Anyone seeing Megan Brandon’s horrific black eye would be forgiven for thinking she had been involved in a fight or a victim of abuse.
But the shocking injury was actually caused by Megan suffering an epileptic seizure during the night and hitting her head on the window sill.
Megan, 17, who recently finished a national diploma in children’s care learning and development at Leyland’s Runshaw College and will be beginning at Edge Hill University this month to study primary English education, is now the face of a campaign by Epilepsy Action to challenge people’s perceptions about epilepsy.
The campaign, called What Does Epilepsy Look Like, aims to get people thinking about the condition and how it affects the lives of people who have it.
Megan was diagnosed with photosensitive epilepsy at the age of 10 after she had a seizure. Since then, she has gone on to experience a mixture of seizure types including tonic-clonic seizures, myoclonic seizures and absences.
Megan currently takes the medication levetiracetam (Keppra) to control her seizures. She has also made lifestyle adjustments to reduce her exposure to seizure triggers.
Megan, who has around three seizures a year, says: “After a tonic-clonic seizure, I become extremely tired, need to sleep and feel very sick.
“Epilepsy has had a significant impact on me and my lifestyle.
“While I am determined not to let epilepsy stop me from enjoying my life, I am aware of the need to look after my health.”
As she has become responsible for managing her condition, Megan has learned to do thing differently.
She says she takes extra precautions when taking part in activities such as going to gigs and dealing with potentially stressful situations.
Megan also feels that having epilepsy has made her family more protective of her than her siblings.
She explains: “My parents worry that I will go somewhere and experience a seizure and whether the people who I am with will know how to give me the correct first aid.”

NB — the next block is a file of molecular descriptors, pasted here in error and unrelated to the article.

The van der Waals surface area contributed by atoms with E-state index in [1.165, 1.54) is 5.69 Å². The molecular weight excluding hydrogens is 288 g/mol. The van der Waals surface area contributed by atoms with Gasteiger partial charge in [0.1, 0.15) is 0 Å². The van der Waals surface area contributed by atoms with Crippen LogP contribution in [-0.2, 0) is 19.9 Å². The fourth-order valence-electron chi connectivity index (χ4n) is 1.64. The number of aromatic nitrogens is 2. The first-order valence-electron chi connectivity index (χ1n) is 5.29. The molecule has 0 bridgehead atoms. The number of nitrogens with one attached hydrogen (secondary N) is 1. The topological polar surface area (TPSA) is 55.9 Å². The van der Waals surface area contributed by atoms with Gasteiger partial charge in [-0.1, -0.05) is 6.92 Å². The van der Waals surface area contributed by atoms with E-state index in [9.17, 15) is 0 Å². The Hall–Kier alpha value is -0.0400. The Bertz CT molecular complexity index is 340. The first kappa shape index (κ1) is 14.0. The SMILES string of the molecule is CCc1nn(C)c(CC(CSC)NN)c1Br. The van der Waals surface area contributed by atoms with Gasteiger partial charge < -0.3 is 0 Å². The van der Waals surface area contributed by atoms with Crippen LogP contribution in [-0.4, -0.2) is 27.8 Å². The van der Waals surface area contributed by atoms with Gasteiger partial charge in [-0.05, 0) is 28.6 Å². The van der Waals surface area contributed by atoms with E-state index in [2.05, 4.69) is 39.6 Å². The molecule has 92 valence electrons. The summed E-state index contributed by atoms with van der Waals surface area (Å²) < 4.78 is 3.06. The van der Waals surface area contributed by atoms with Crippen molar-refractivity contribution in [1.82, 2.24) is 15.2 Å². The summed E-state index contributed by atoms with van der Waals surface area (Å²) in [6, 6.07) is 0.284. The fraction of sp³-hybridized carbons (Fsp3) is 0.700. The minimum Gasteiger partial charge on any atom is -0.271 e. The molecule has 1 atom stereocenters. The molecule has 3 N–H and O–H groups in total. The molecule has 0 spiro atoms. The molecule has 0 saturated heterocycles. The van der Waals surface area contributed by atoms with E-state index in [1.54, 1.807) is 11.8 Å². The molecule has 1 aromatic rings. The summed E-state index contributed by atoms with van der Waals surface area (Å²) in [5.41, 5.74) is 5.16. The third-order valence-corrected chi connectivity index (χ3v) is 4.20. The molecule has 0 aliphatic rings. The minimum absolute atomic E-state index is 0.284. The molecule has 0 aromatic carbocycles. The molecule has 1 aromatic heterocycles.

Megan first contacted Epilepsy Action to get more advice and information about her condition. She wanted support and advice on how she could help her school friends to understand what epilepsy actually is.
She also wanted to know about driving. Megan has accepted that she has to wait longer than her friends to start learning to drive as she needs to achieve adequate seizure freedom.
The triggers to Megan’s seizures include flashing strobe lights, sunlight, illness and stress.
Megan has experienced injuries that have occurred during seizure – including her black eye.
She describes her biggest achievement as climbing Mount Meru in Tanzania when she was 15. Her friends and family were worried that the exhaustion and change in climate would affect her epilepsy.
However, Megan completed the challenge within three days.
Tonic-clonic seizures, such as those suffered by Megan, are the most common type.
They make the body become stiff while the arms and legs begin twitching.
They normally last for one to three minutes and cause a loss of consciousness.
The person should not be restrained, but steps should be taken to remove harmful objects from nearby and to cushion their head and aid breathing by gently placing them in the recovery position once the seizure has finished.
Megan is very keen to challenge misconceptions about epilepsy and to raise awareness about the potential impact of the condition.
Megan says: “I feel honoured to be part of the national campaign that shows such a serious side to epilepsy.
“I can finally talk about my epilepsy and encourage people to share their stories and to not be ashamed of having a seizure or a physical injury.
“I want to tell people to be proud that they can carry on their lives and not let a condition like epilepsy stop them.”